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    Remington Accelerator 30-06, driving a .25 caliber 55 grain bullet at 4500 fps. Acts like a hole punch. :eek:
     
  12. Jet88

    Jet88 New Member

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    My AR with 55gr Federal 5.56 @ 50 yards yesterday shooting a hinged steel target. I didn't do that again!
     

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  13. Jet88

    Jet88 New Member

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    About 3/8 inches deep into the steel
     
  14. Colby

    Colby New Member

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    A lot of good info here!

    The high velocity just simply translates into high energy, it seems. And that energy has got to be dissipated somehow. And if stopped too suddenly (steel target) - then radical stuff happens! That is pretty obvious by those videos. Those are amazing!
    The metal looks as though it goes molten briefly just at the beginning of the strike! And that is a lot of energy being converted to heat - but I guess it has to convert to molten - the stop is so abrupt!

    And this bounce back stuff is extreme!

    The comments on the small caliber being more accurate than large caliber is interesting, too. Must be that large calibers are not as aerodynamically stable - and tend to tumble a bit - in flight.
     
  15. John_Deer

    John_Deer New Member

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    In a vacuum small caliber bullets are more accurate than a large bullet. Wind gives heavier bullets an advantage in a practical environment. Most 17 HMR rifles are extremely accurate. But it's not uncommon for the wind to blow the 17 HMR two inches at 100 yards. When I shoot a 180 grain bullet from a 30/06 the wind has be howling to move the bullet in 100 yards.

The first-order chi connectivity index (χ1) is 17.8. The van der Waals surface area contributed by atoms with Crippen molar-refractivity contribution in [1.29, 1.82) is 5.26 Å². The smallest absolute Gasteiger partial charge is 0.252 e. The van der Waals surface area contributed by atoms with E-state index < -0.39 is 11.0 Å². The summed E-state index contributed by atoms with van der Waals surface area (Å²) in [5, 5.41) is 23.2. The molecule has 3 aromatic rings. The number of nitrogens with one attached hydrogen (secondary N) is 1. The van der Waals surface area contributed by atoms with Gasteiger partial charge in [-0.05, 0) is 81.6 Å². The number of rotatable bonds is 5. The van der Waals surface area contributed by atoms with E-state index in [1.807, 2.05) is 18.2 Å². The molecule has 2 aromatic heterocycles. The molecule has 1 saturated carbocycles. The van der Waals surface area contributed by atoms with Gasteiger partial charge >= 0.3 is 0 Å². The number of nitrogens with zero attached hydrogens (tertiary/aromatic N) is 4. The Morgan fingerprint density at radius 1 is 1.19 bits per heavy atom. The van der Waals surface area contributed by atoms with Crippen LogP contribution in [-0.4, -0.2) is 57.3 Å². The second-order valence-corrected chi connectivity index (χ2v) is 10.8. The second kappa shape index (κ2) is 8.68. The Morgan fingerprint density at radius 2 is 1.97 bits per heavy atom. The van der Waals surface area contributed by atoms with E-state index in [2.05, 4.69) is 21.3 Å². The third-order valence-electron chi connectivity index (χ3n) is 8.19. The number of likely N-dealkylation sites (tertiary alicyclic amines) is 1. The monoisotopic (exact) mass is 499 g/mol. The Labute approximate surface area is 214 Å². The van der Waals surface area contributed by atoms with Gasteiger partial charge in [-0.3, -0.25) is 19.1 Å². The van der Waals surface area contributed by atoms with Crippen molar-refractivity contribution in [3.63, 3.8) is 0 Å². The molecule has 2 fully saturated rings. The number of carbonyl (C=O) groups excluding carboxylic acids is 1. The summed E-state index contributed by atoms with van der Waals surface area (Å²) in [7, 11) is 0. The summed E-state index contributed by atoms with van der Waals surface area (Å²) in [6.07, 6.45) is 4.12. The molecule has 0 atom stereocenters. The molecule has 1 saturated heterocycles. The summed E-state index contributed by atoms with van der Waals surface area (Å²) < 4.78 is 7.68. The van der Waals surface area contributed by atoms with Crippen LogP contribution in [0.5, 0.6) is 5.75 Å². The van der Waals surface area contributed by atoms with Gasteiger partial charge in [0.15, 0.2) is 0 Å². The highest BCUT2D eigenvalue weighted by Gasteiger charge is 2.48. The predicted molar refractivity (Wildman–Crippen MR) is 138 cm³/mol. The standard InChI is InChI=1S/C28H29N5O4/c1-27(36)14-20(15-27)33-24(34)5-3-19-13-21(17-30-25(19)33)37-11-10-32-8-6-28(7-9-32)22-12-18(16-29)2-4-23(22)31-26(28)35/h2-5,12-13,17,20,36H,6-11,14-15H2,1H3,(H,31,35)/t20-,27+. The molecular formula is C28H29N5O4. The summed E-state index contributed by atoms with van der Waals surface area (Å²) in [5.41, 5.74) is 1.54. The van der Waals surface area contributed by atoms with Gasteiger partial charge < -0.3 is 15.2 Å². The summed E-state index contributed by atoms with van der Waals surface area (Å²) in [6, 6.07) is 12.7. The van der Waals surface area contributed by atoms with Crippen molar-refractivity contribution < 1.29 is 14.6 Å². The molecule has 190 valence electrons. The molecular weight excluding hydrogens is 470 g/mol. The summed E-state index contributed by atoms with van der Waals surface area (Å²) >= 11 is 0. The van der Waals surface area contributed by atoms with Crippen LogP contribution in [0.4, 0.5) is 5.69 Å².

16. Colby

    Colby New Member

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    That puts another whole complicating aspect into the long range thing...
    Thanks!
     
  17. tuck2

    tuck2 New Member

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    You can shoot at steel plates alll you wont. The big 50 and bigger caliber muzzle loaders followed by the big bore black powder cartridges rifles killed every size of critter that is on the earth. Since smokless powder has ben used and bullet designed for much higher velocity to fit the varmint and big game we can now shoot critters at a longer rangs. A deer shot at 100 yards with a slow moving 50 caliber round ball is jest as dead as a deer shot at 100 yards with a 22-250 shooting a fast moving 60 grain bullet.
     
  18. locutus

    locutus Well-Known Member Supporter

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    That is exactly what happens.

    The depleted uranium sabot round from the 120 mm M1 Abrams main gun strikes with sufficient kinetic energy to melt armor plate and cause the sprewel to go into the tank, spraying everything inside with molten metal.
     
  19. nitestalker

    nitestalker New Member

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    A shooting accident happened today when a Military Tank was shot by a varmint hunter. The Tank was crossing a Prairie Dog town today in South Dakota when an up set hunter shot the Tank with a .220 Swift. There were no survivers.:eek: